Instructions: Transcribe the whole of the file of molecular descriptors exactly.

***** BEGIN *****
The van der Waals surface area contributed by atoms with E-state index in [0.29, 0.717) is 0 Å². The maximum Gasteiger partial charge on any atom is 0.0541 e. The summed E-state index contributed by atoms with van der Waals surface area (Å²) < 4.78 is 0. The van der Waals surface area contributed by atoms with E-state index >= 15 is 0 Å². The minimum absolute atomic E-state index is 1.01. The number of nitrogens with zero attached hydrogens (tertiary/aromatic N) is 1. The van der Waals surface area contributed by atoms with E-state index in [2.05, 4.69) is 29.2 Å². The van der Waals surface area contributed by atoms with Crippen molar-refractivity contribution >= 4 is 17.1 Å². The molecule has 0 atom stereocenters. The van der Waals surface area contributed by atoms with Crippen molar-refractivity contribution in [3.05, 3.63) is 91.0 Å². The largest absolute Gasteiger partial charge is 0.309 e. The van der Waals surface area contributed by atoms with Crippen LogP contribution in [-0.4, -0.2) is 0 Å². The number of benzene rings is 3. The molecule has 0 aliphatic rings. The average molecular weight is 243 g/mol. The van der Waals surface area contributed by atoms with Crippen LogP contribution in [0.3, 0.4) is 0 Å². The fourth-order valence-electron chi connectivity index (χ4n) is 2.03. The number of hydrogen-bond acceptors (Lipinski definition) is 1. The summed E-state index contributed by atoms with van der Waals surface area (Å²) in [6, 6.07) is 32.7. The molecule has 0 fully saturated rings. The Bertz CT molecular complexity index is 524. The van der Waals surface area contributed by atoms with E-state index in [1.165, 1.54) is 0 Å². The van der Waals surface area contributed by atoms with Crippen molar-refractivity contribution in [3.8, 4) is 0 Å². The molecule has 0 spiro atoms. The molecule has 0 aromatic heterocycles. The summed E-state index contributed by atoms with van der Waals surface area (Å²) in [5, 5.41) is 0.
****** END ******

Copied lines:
The van der Waals surface area contributed by atoms with E-state index in [0.29, 0.717) is 0 Å². The maximum Gasteiger partial charge on any atom is 0.0541 e. The summed E-state index contributed by atoms with van der Waals surface area (Å²) < 4.78 is 0. The van der Waals surface area contributed by atoms with E-state index >= 15 is 0 Å². The minimum absolute atomic E-state index is 1.01. The number of nitrogens with zero attached hydrogens (tertiary/aromatic N) is 1. The van der Waals surface area contributed by atoms with E-state index in [2.05, 4.69) is 29.2 Å². The van der Waals surface area contributed by atoms with Crippen molar-refractivity contribution >= 4 is 17.1 Å². The molecule has 0 atom stereocenters. The van der Waals surface area contributed by atoms with Crippen molar-refractivity contribution in [3.05, 3.63) is 91.0 Å². The largest absolute Gasteiger partial charge is 0.309 e. The van der Waals surface area contributed by atoms with Crippen LogP contribution in [-0.4, -0.2) is 0 Å². The number of benzene rings is 3. The molecule has 0 aliphatic rings. The average molecular weight is 243 g/mol. The van der Waals surface area contributed by atoms with Crippen LogP contribution in [0.3, 0.4) is 0 Å². The fourth-order valence-electron chi connectivity index (χ4n) is 2.03. The number of hydrogen-bond acceptors (Lipinski definition) is 1. The summed E-state index contributed by atoms with van der Waals surface area (Å²) in [6, 6.07) is 32.7. The molecule has 0 fully saturated rings. The Bertz CT molecular complexity index is 524. The van der Waals surface area contributed by atoms with E-state index in [1.165, 1.54) is 0 Å². The van der Waals surface area contributed by atoms with Crippen molar-refractivity contribution in [3.8, 4) is 0 Å². The molecule has 0 spiro atoms. The molecule has 0 aromatic heterocycles. The summed E-state index contributed by atoms with van der Waals surface area (Å²) in [5, 5.41) is 0.